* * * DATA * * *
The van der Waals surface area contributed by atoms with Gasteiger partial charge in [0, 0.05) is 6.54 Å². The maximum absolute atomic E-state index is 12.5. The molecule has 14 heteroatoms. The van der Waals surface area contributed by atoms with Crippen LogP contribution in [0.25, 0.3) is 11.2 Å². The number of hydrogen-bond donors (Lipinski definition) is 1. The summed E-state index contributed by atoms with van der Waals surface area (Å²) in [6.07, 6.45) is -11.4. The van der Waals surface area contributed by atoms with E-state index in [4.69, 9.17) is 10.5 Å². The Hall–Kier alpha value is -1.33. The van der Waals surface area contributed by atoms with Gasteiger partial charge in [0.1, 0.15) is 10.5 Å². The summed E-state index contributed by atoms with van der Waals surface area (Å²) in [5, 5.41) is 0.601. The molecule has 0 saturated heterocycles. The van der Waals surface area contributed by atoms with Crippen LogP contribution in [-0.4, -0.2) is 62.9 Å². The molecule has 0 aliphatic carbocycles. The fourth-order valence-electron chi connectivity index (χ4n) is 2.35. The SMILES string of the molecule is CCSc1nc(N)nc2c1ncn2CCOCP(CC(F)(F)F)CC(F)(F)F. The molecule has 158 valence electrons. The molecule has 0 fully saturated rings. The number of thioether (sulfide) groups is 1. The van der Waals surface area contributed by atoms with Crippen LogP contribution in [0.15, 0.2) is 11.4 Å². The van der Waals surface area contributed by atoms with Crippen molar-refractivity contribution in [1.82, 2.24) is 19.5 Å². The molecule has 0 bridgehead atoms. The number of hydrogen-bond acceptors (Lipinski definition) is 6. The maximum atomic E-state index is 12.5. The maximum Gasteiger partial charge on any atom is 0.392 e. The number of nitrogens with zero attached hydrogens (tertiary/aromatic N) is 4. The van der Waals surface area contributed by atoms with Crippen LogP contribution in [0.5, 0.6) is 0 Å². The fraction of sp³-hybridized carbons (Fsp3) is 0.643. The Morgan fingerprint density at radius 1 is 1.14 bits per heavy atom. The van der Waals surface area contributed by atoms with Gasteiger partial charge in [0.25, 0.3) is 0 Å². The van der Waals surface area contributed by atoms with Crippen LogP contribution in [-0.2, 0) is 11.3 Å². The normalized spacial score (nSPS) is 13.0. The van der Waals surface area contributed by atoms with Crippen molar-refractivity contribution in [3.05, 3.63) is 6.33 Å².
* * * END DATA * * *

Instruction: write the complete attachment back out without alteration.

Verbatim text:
The van der Waals surface area contributed by atoms with Gasteiger partial charge in [0, 0.05) is 6.54 Å². The maximum absolute atomic E-state index is 12.5. The molecule has 14 heteroatoms. The van der Waals surface area contributed by atoms with Crippen LogP contribution in [0.25, 0.3) is 11.2 Å². The number of hydrogen-bond donors (Lipinski definition) is 1. The summed E-state index contributed by atoms with van der Waals surface area (Å²) in [6.07, 6.45) is -11.4. The van der Waals surface area contributed by atoms with E-state index in [4.69, 9.17) is 10.5 Å². The Hall–Kier alpha value is -1.33. The van der Waals surface area contributed by atoms with Gasteiger partial charge in [0.1, 0.15) is 10.5 Å². The summed E-state index contributed by atoms with van der Waals surface area (Å²) in [5, 5.41) is 0.601. The molecule has 0 saturated heterocycles. The van der Waals surface area contributed by atoms with Crippen LogP contribution in [-0.4, -0.2) is 62.9 Å². The molecule has 0 aliphatic carbocycles. The fourth-order valence-electron chi connectivity index (χ4n) is 2.35. The SMILES string of the molecule is CCSc1nc(N)nc2c1ncn2CCOCP(CC(F)(F)F)CC(F)(F)F. The molecule has 158 valence electrons. The molecule has 0 fully saturated rings. The number of thioether (sulfide) groups is 1. The van der Waals surface area contributed by atoms with Crippen LogP contribution in [0.15, 0.2) is 11.4 Å². The van der Waals surface area contributed by atoms with Crippen molar-refractivity contribution in [1.82, 2.24) is 19.5 Å². The molecule has 0 bridgehead atoms. The number of hydrogen-bond acceptors (Lipinski definition) is 6. The maximum atomic E-state index is 12.5. The maximum Gasteiger partial charge on any atom is 0.392 e. The number of nitrogens with zero attached hydrogens (tertiary/aromatic N) is 4. The van der Waals surface area contributed by atoms with Crippen LogP contribution in [0.5, 0.6) is 0 Å². The fraction of sp³-hybridized carbons (Fsp3) is 0.643. The Morgan fingerprint density at radius 1 is 1.14 bits per heavy atom. The van der Waals surface area contributed by atoms with Gasteiger partial charge in [0.25, 0.3) is 0 Å². The van der Waals surface area contributed by atoms with Crippen LogP contribution in [-0.2, 0) is 11.3 Å². The normalized spacial score (nSPS) is 13.0. The van der Waals surface area contributed by atoms with Crippen molar-refractivity contribution in [3.05, 3.63) is 6.33 Å².